father’s day

It is my first Father’s Day without my father.

It is not my first Father’s Day without my father.


This morning I read this, by David Whyte:

The death of anyone close to us is always a form of salutation, a simultaneous good-bye to their physical presence and a deep hello to a more intimate imaginal relationship now beginning to form in their absence…

Immediate intrigue.  I am no stranger to the idea of a relationship forming and/or deepening with a person after his death, but it is nearly impossible to scale the wall of permanence that death leaves behind.  In the six months since my dad’s death, I have felt often like we are forever separated and I have spent countless hours wondering where he is.  Heaven?  An urn buried at the foot of his mother’s grave in South Texas?  In all the molecules of everything living on the planet?  Somewhere else?

Or, the most frightening – nowhere?

The thing about a living person is that you know where to find that person.  When my dad was alive, I could fly to Texas, drive to Waco, and then go see him in the nursing home.  He was not all there, for lack of a better phrase, but he was alive.  I knew where to go if I wanted to hold his hand or tell him I loved him – I couldn’t always be there when I wanted to be, but that’s beside the point.  Now there is no hand to hold and when I tell him I love him, I say it in my head or on the page, and that’s pretty much it.

No one ever told me that when someone close to you dies, you continue to love them.  It is such a perfect unrequited love, to love someone after they’re gone.


I have been grieving for much of my entire life.  My dad’s illness and the toll it took on my family and myself is a wound that has opened and healed and reopened and scarred through the years.  When I saw Father of the Bride as a preteen, I grieved heavily, because I knew it would never be like that for us.  When my dad didn’t show up to my school activities, I grieved heavily, because I wanted him to care.  When I moved away from Texas to California, I grieved heavily, because I didn’t want to leave him and yet I couldn’t stand the thought of staying another second.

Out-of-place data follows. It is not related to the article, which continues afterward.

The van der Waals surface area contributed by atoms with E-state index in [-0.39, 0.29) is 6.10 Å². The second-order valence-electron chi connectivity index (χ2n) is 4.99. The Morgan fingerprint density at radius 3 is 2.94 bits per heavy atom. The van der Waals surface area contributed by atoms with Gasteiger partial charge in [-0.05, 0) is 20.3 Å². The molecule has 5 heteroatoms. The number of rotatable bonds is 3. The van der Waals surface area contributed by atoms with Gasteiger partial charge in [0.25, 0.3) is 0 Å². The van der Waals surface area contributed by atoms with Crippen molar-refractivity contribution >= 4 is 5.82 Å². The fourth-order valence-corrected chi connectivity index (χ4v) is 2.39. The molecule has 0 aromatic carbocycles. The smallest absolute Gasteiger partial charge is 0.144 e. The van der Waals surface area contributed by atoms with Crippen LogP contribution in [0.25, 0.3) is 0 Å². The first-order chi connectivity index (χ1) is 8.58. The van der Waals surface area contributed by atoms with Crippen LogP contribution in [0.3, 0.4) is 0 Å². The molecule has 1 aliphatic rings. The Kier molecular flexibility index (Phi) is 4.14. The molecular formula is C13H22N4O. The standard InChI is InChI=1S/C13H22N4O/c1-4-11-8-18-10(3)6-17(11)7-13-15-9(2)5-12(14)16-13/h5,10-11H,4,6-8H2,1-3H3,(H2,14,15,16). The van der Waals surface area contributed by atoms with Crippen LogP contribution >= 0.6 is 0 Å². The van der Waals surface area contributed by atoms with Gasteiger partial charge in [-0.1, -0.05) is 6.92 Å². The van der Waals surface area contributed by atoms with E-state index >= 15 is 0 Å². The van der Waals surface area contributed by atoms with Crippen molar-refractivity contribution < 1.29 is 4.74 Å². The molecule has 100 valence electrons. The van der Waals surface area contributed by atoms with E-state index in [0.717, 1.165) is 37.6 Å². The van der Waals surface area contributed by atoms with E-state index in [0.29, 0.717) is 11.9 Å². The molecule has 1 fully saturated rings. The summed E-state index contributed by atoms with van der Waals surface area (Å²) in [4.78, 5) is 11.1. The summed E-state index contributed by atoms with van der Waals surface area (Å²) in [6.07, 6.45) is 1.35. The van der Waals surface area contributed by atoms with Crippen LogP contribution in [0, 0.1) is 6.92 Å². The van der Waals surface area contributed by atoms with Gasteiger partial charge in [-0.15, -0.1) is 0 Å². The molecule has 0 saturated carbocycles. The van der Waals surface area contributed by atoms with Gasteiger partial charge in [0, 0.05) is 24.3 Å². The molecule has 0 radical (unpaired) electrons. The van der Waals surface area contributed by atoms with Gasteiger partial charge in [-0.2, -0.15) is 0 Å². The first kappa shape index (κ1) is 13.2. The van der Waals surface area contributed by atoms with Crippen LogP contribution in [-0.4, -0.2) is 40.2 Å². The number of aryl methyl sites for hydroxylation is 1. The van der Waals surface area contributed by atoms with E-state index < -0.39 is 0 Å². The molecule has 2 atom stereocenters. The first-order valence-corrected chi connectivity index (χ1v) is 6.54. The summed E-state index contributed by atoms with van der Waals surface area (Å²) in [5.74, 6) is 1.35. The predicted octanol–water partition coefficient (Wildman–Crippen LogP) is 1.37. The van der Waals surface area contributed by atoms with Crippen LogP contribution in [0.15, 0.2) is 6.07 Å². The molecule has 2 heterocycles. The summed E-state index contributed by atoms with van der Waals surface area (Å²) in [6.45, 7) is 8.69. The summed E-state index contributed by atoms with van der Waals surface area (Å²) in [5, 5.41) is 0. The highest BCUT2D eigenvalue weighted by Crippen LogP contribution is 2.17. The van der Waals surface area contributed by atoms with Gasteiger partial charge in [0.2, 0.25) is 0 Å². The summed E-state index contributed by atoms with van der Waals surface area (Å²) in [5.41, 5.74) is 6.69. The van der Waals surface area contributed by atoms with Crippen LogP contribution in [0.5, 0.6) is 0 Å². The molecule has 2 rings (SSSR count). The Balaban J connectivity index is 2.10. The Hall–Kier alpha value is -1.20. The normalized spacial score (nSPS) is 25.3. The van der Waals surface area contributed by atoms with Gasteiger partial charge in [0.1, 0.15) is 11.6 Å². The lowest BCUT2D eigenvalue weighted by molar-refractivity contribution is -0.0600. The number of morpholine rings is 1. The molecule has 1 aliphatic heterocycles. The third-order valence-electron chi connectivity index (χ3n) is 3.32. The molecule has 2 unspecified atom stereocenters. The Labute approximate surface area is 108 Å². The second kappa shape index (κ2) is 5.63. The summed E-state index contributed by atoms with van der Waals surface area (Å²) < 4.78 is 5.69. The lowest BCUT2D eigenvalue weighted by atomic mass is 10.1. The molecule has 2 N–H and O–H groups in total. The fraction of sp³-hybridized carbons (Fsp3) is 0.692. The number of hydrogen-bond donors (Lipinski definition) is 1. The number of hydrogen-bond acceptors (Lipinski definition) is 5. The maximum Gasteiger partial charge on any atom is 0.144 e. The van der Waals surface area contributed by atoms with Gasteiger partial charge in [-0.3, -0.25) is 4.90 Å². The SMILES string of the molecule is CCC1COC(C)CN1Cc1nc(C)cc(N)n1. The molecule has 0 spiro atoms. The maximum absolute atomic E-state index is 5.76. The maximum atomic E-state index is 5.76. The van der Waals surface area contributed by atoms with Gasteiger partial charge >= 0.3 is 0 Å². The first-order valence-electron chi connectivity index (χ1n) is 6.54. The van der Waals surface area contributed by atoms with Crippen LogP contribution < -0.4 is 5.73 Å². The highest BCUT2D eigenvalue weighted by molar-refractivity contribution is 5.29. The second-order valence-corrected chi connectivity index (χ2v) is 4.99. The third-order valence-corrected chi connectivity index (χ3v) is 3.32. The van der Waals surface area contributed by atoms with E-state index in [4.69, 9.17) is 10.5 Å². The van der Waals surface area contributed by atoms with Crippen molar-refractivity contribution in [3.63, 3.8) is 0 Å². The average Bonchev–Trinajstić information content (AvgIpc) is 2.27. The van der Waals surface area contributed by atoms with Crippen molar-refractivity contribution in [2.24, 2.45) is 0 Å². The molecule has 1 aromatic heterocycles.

Grief has been a constant companion of mine and that hasn’t changed with my dad’s death.  Father’s Day has always been tinged with a deep sadness – it doesn’t define the day, but it is undeniably there.  Due to the distance between us and my dad’s inability to communicate, we would go months without seeing each other, or even talking to each other.  The last six months have been remarkably similar to the rest of life before his death.

He could still be alive, for all I know.  Because I can’t stand the thought of him being nowhere.  I can’t stand the thought of never being able to find him again.

Denial is a powerful thing.


is an underestimated state of being. Denial is an ever present and even splendid thing when seen in the light of its merciful and elemental powers to cradle and hold an identity until it is ready to move on. Faced with the depth of loss and disappearance in the average life, a measure of denial is creative, necessary and self-compassionate: children are not meant to know they will one day die and older adults are never meant to tell them. Refusing to face what we are not yet ripe and ready to face can help us to live in the present. Denial fully experienced, also enables us to understand the full measure of our reluctance thus becoming a way of both paying attention to and appreciating what is asking to be seen. Denial is a beautiful transitional state every human being inhabits before they are emancipated into the next larger context and orphaned, often against their will, from their old home. 

Denial is ever present and unavoidable in a human life, even in the most accomplished guru; even in the Dalai Lama; it is a necessary dynamic so that the overpowering elements of a waiting, terrifying, universe can be held for now, over the horizon; denial belongs to us all. Denial can be a prison if inhabited in too concrete and unmoving a way, but denial is also a necessary stepping-stone and a compassionate foundation for viewing others who are not able to take the next courageous step. Denial can be a beautiful skin shed, left to be seen, or even to beautify and beatify others as they follow, wearing our former clothes. To understand the true nature of our reluctance through observing and then inhabiting our denial is to see directly into the soul’s wish to participate.

Excerpt from the essay “Denial” 
From the Up Coming Reader’s Circle II series
© David Whyte 2013


It is and is not my first Father’s Day without my father.

I am not ready to let go yet.

And I don’t even know if such a thing is possible.

Happy Father’s Day, wherever you are.



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